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How to build a stow-away model railroad test track

Built on a compact 2 x 4 folding tabletop this model railroad test track holds two N scale track loops
Tom Knapp’s workshop now sports this N scale standard and narrow gauge model railroad test track that folds up.
With the safety bolt retracted, Tom can lift the table out of its hangers and tip it up against the door.
The test track folds flat against the door, where it’s held by a magnetic latch mounted under the top edge.
This group of slide switches and plugs is mounted on the corner of the tabletop so Tom can select the power supply for each test track.
Diagram showing the main components of the model railroad test track folding benchwork.

This handy folding test track is built on a lightweight 2 x 4-foot table that holds a pair of N-scale test loops – one for narrow gauge, and one for standard gauge. A pair of hinged angle braces and flush hangers support the open test track, and it’s held in its folded position by a magnetic cabinet latch mounted under the top edge.

I built the table shown in the photos and illustration from a 2 x 4-foot piece of 1⁄8" hardboard that’s framed with strips of 1" square hardwood glued in place. These strips are sold in 48" lengths at home improvement stores. The angle braces are also hardwood strips. I mounted my test track on the door of the modular workshop cabinet I described in the April 2002 issue of Model Railroader.

I used Atlas code 55 flextrack for the N standard gauge loop, and Peco’s Z scale code 60 track for my N narrow gauge loop. The curves are 10½" and 9" radius, and they’re tighter than those on my layout, so successful navigation of the test track ensures smooth operation.

Both loops are secured with spikes driven through holes I drilled through the ties and hardboard. I spaced these fasteners at about 2" intervals near the rail joints and curves, and about 4" apart on straightaways. [Another possibility would be to secure the track with latex construction adhesive or adhesive caulk. – Ed.]

Four slide switches activate one or both tracks with a choice of either DC or Digital Command Control (DCC) throttles. When DCC is selected, another switch selects either the program or run output, and I added suitable plugs in the table top to connect either throttle.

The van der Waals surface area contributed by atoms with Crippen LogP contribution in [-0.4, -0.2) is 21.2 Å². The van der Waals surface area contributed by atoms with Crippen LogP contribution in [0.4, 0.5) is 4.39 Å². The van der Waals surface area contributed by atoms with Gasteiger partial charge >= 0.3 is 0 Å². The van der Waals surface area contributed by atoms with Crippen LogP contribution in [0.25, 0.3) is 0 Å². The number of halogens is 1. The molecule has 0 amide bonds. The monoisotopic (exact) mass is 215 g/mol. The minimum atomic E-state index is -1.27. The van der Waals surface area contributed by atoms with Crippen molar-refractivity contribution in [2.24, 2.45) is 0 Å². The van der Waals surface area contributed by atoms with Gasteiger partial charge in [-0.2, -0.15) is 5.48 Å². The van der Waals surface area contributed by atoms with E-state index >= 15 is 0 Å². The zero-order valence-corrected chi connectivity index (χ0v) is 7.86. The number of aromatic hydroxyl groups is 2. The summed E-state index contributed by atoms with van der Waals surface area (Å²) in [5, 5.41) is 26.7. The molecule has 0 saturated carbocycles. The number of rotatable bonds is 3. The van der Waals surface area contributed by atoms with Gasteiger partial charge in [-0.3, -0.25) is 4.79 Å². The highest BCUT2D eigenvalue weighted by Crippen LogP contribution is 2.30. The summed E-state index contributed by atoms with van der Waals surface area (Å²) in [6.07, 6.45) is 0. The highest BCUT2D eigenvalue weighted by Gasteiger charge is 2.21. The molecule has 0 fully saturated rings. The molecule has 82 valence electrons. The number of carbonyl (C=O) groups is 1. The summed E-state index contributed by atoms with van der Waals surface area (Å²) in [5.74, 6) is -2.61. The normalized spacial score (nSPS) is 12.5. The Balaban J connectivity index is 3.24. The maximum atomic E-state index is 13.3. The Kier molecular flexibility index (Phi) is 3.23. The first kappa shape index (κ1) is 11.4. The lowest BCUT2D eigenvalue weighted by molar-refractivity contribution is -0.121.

I attached the test layout to my workshop door by carefully meas-uring the locations of the pivot screws and drilling pilot holes for them. Then I enlarged the holes in the braces so they could move freely, and drove the screws into the sides of the table.

Next, I cut a single 2" utility butt hinge in half to make a pair of hinges 1" wide for the bottom ends of the angle braces. I replaced the hinge pins with cotter pins so I can remove the test track from the door.

I marked the hinge positions shown in the drawing and installed half of each hinge on the lower door spaced 24" apart.

I use pairs of steel clips, called “flush hangers,” to attach the table end to the door. The hangers came from a hardware store, but there are many brands of similar clips.

To get everything in the right position, I started by mounting the female hangers on the end of the test track, about 3" in from the outside edges. Then I fit the lower hinges together, slipped the cotter pins into place, and checked the layout’s fit against the door.

As I lowered it, I propped the table in position while I checked it with a level to position the matching male hangers and mount them on the workshop door.

I also added a small sliding bolt that engages a hole in the door when the test track is open and in the operating position. This safety bolt prevents the test track from disengaging from the clips if anyone happens to press down too heavily on the free end of the table.

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